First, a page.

This post originally appeared on the blog Teach Create Motivate.
Do you know how many benefits there are from having student jobs in the classroom? Providing your students with leadership roles that they care about will work wonders for your classroom organization, classroom community, and your teacher sanity! I used to be the teacher with just two helpers who did EVERYTHING for me. It worked… it was fine… but I had no idea what I was missing out on!
Last year, I decided to let my students have actual jobs in our classroom. I noticed that we had some areas of need and I wanted to show them that it wasn’t just my responsibility to fill those needs. The room was getting more and more messier at the end of each day. Pencils weren’t getting sharpened very often (oops!). I always had students run errands for me, but I didn’t have a system for that either.
The most important step in starting class jobs, in my opinion, is having your students help you brainstorm what your classroom needs! It’s their classroom just as much as it is ours. We talk about the importance of student leadership roles, why I (the teacher) can’t and shouldn’t have to do it all, and what roles we thought would make our classroom a better place and a more organized and happy place to learn. Of course, I guided this conversation and mentioned some jobs I thought we could all benefit from, too! I also love to refer to our classroom leaders posters on what is expected of not just those with a job, but all of us all the time! We decide together on how much students will be paid for their jobs. Letting them help you choose provides great buy-in! After deciding on the jobs available, we discussed in detail the specifics of that job. This is crucial, in my opinion, so that your students are successful at their job and so they know their expectations of how to complete their duties.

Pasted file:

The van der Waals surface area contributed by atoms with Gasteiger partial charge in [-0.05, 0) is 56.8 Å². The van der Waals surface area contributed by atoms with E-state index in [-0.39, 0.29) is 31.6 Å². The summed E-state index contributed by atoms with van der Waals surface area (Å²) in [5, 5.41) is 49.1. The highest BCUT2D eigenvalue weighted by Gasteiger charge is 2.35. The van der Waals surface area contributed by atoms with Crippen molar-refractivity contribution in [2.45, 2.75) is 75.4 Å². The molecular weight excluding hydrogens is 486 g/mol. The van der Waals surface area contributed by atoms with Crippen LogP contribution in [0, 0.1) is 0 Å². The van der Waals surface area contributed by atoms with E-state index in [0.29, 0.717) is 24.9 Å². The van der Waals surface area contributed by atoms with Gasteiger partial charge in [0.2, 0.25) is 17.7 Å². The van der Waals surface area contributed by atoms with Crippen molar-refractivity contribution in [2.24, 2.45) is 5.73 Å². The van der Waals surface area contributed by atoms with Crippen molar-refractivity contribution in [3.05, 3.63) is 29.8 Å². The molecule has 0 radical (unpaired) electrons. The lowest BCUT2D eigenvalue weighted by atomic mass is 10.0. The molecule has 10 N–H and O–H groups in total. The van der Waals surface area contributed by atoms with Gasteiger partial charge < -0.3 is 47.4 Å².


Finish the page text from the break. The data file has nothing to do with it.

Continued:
Our jobs include:
Pencil Patrol: sharpens pencils each day, picks them up off the floor, refills the pencil jar
Device Duty: plugs all Chromebooks and iPads in each day
Clean-up Crew: literally makes the classroom look EXACTLY like their teacher says it should! #praisehands
Trash Collector: makes the floor and room spotless
Dojo Distributer: two students use a device to give the students their dojo points in the app for the day (we keep them on our nametag!)
Banker: pays people every Friday, charges if a locker is slammed (YEP.), and helps run class store
Mailbox Delivery: puts *most* student work in mailboxes and reminds the class to retrieve their mail
Teacher Assistant: yesss please!…does ERRRYTHANG for me! passes out papers, run errands, does any little thing I may need help with throughout the day
Lights Manager: turns the lamps and twinkle lights on and off each day
Librarian: makes the class library area look perfect for the next day
Desk Checker: checks that all desks are neat and tidy (lets people know to clean them if not) and makes sure they are in line with their table group
Supply manager: checks that community supplies are neat and table/student desk supplies are organized and in place